How brick-and-mortar retail in Syracuse can survive and thrive in the age of online shopping
Nowadays, something seems off if a week goes by and there isn’t another article about a brick-and-mortar retail company closing its doors. Store closures have become the new norm.
Global mega retailer Macy’s recently announced it is slated to close about 15 percent of its locations in the United States. The Macy’s store in Clay’s Great Northern Mall, which is located about 20 minutes from Syracuse University’s campus, will close April 18. Closer to home, one of Destiny USA’s clothing stores, Wet Seal, will soon shut down, two years after the retailer first declared bankruptcy. The mall’s Hallmark Gold Crown closed its doors less than two weeks ago. And one of its original clothing stores, The Limited, closed shop in December.
There are numerous examples of retailers closing nationwide, with many locations in the Syracuse area, raising the question of what it takes for a retail store to survive in a digital age. The answer is bringing the traits of the physical experience to the virtual online space and building on brand identity.
For the past 30 years, the main strategy retailers have used to grow revenues is opening new store locations. With so many retailers in direct competition with one another, many companies felt they had to expand to compete — and ultimately survive. The overexpansion created a ticking time bomb, and the emergence of online shopping set it off.
“There are a couple of reasons for the increase in store closures,” said Ray Wimer, professor of retail practice in the Martin J. Whitman School of Management at SU. “The retail environment has been over-stored for quite sometime and the rise of e-commerce is impacting in store sales.”
As the consumer preference has shifted from in-person to online shopping, competitive new companies have emerged. The vast amount of resources and tools the web offers has given independent brands the opportunity to expand their businesses. Micro-brands that sell their products exclusively online have also emerged and are competing with large retailers for business.
Despite the issues retailers are facing, there are ways for these companies to weather the storm. Online sales have been pulling customers away from brick-and-mortar shopping, but retailers have developed ways to pull them back.
One method retailers are using to attract customers is the omni-channel strategy. The goal of an omni-channel strategy is to provide customers with a seamless retail experience no matter where they are shopping from — whether it’s online or in the store — and this is exactly the beginning of the path toward in-store and online unity more companies should be willing to embrace.
As part of this strategy, retailers are starting to offer the option for customers to order online and pick up their purchase in stores. This helps brings customers into the store, which opens up the opportunity to expand the customer’s initial purchase.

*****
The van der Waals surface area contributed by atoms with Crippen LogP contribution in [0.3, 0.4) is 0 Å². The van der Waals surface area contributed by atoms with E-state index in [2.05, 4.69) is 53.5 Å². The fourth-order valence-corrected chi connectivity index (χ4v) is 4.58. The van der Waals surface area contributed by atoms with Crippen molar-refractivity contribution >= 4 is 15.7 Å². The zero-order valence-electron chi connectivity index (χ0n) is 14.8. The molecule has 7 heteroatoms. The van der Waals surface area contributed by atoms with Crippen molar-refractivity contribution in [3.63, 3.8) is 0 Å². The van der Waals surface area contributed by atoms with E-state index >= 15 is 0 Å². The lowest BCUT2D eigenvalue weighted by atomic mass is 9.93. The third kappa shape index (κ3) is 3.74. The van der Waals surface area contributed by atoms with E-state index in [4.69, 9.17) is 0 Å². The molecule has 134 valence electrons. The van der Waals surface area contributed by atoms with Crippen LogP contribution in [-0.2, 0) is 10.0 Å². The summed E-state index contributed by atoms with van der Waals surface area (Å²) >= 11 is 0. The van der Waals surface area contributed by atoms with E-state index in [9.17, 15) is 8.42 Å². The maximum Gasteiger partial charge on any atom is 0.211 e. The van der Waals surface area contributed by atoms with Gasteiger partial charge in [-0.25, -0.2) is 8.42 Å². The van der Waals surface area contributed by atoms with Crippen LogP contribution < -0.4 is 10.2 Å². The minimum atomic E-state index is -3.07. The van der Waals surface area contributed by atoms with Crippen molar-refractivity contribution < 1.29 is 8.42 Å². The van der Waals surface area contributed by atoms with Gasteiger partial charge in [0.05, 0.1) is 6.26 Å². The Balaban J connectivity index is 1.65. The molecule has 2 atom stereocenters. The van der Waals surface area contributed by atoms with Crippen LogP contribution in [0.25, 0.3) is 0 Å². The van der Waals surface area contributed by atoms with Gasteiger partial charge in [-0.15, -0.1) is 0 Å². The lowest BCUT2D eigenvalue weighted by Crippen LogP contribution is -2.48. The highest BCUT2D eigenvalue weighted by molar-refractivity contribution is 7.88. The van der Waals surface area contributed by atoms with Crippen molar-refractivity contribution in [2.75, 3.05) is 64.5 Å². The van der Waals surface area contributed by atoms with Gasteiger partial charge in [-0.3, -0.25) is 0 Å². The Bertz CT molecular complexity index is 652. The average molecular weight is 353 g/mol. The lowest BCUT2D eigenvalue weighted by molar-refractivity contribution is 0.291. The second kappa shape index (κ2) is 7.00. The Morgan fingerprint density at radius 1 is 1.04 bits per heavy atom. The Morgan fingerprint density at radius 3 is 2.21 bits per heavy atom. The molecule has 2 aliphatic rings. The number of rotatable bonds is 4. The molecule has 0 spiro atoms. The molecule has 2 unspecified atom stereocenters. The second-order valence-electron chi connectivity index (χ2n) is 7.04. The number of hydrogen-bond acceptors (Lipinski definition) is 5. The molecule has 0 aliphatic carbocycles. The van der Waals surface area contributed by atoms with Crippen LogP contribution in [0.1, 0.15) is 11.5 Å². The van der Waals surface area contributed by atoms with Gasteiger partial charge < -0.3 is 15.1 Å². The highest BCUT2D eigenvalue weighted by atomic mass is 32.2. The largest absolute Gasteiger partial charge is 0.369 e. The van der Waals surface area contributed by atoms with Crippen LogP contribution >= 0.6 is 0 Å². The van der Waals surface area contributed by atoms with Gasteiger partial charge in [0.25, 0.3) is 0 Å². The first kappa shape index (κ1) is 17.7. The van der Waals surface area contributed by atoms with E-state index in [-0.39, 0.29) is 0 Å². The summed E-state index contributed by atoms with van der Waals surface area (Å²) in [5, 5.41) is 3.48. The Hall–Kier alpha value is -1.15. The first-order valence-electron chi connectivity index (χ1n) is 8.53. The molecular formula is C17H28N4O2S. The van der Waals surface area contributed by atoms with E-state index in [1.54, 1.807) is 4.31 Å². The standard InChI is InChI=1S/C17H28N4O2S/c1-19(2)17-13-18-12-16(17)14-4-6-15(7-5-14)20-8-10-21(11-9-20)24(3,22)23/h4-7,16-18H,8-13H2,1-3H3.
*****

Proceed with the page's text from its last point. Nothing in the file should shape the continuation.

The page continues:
The primary goal of the omni-channel strategy is to add to the online sale with an in-store purchase. The idea is that the customer may see another item that they are interested in purchasing by coming into the physical store. This also provides the company with a safety net opportunity, so if customers don’t like the original product they ordered, they have the opportunity to swap out that product for a different one within the store.
Retailers are also scaling back retail space in order to cut costs. There is about 23 square feet of retail space per person in the U.S., according to Cushman & Wakefield’s Global Cities Retail Guide. This is double the retail space that exists in Canada and Europe, according to the guide.
Retailers are not making enough money to keep up with the cost of owning such large spaces. To offset that cost, many retailers are exploring the option of reducing the size of their stores so they can afford to keep them open.
The omni-channel strategy is helping to bring some customers into the store, but there needs to be a new approach developed to the brick-and-mortar retail business. Companies should look deep into their brand’s history and create experiences for their customers that revolve less around their products and more around the lifestyle of their customers, and offer this experience in the store.
In the future, the proportion of retail sales from brick-and-mortar locations and online is going to flip. Online sales are going to outpace brick-and-mortar retail sales, but this doesn’t mean that online shopping will entirely replace brick-and-mortar stores.
Physical locations are the hubs of how these retail brands have developed since their inception. The key for companies to survive will be how they can integrate their online experience to represent the same thing.
Daniel Strauss is a sophomore entrepreneurship and finance double major. His column appears weekly. He can be reached at email@example.com.
Published on February 5, 2017 at 8:40 pm